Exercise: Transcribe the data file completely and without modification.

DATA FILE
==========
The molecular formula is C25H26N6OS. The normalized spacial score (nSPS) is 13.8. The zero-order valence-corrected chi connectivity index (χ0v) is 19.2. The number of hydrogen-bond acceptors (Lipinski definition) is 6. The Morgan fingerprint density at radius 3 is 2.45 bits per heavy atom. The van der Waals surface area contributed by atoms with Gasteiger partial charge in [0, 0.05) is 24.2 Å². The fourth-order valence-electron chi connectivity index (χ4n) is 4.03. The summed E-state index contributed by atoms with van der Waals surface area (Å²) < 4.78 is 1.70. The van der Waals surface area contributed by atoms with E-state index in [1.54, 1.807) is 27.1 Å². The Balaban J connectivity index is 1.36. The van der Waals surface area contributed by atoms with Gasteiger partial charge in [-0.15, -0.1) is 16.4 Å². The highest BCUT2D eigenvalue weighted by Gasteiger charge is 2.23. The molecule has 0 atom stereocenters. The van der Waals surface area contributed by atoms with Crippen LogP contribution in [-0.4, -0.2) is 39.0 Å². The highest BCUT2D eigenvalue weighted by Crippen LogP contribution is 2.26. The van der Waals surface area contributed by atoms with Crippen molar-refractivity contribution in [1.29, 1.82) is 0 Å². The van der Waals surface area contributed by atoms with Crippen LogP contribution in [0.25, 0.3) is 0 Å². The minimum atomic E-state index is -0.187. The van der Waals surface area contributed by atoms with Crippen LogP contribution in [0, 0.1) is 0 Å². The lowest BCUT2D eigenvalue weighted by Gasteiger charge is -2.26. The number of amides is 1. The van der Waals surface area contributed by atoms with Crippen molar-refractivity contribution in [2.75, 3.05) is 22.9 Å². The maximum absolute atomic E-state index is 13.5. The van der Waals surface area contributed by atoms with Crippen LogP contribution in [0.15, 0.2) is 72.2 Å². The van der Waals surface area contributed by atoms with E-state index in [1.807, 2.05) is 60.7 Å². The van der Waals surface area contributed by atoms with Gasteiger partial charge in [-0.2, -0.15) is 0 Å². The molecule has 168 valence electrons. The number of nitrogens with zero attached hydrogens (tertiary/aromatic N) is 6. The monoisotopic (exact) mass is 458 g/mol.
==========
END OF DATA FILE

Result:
The molecular formula is C25H26N6OS. The normalized spacial score (nSPS) is 13.8. The zero-order valence-corrected chi connectivity index (χ0v) is 19.2. The number of hydrogen-bond acceptors (Lipinski definition) is 6. The Morgan fingerprint density at radius 3 is 2.45 bits per heavy atom. The van der Waals surface area contributed by atoms with Gasteiger partial charge in [0, 0.05) is 24.2 Å². The fourth-order valence-electron chi connectivity index (χ4n) is 4.03. The summed E-state index contributed by atoms with van der Waals surface area (Å²) < 4.78 is 1.70. The van der Waals surface area contributed by atoms with E-state index in [1.54, 1.807) is 27.1 Å². The Balaban J connectivity index is 1.36. The van der Waals surface area contributed by atoms with Gasteiger partial charge in [-0.15, -0.1) is 16.4 Å². The highest BCUT2D eigenvalue weighted by Gasteiger charge is 2.23. The molecule has 0 atom stereocenters. The van der Waals surface area contributed by atoms with Crippen LogP contribution in [-0.4, -0.2) is 39.0 Å². The highest BCUT2D eigenvalue weighted by Crippen LogP contribution is 2.26. The van der Waals surface area contributed by atoms with Crippen molar-refractivity contribution in [1.29, 1.82) is 0 Å². The van der Waals surface area contributed by atoms with Crippen LogP contribution in [0.25, 0.3) is 0 Å². The minimum atomic E-state index is -0.187. The van der Waals surface area contributed by atoms with Crippen LogP contribution in [0, 0.1) is 0 Å². The lowest BCUT2D eigenvalue weighted by Gasteiger charge is -2.26. The number of amides is 1. The van der Waals surface area contributed by atoms with Crippen molar-refractivity contribution in [2.75, 3.05) is 22.9 Å². The maximum absolute atomic E-state index is 13.5. The van der Waals surface area contributed by atoms with Crippen LogP contribution in [0.15, 0.2) is 72.2 Å². The van der Waals surface area contributed by atoms with E-state index in [1.807, 2.05) is 60.7 Å². The van der Waals surface area contributed by atoms with Gasteiger partial charge in [-0.2, -0.15) is 0 Å². The molecule has 168 valence electrons. The number of nitrogens with zero attached hydrogens (tertiary/aromatic N) is 6. The monoisotopic (exact) mass is 458 g/mol.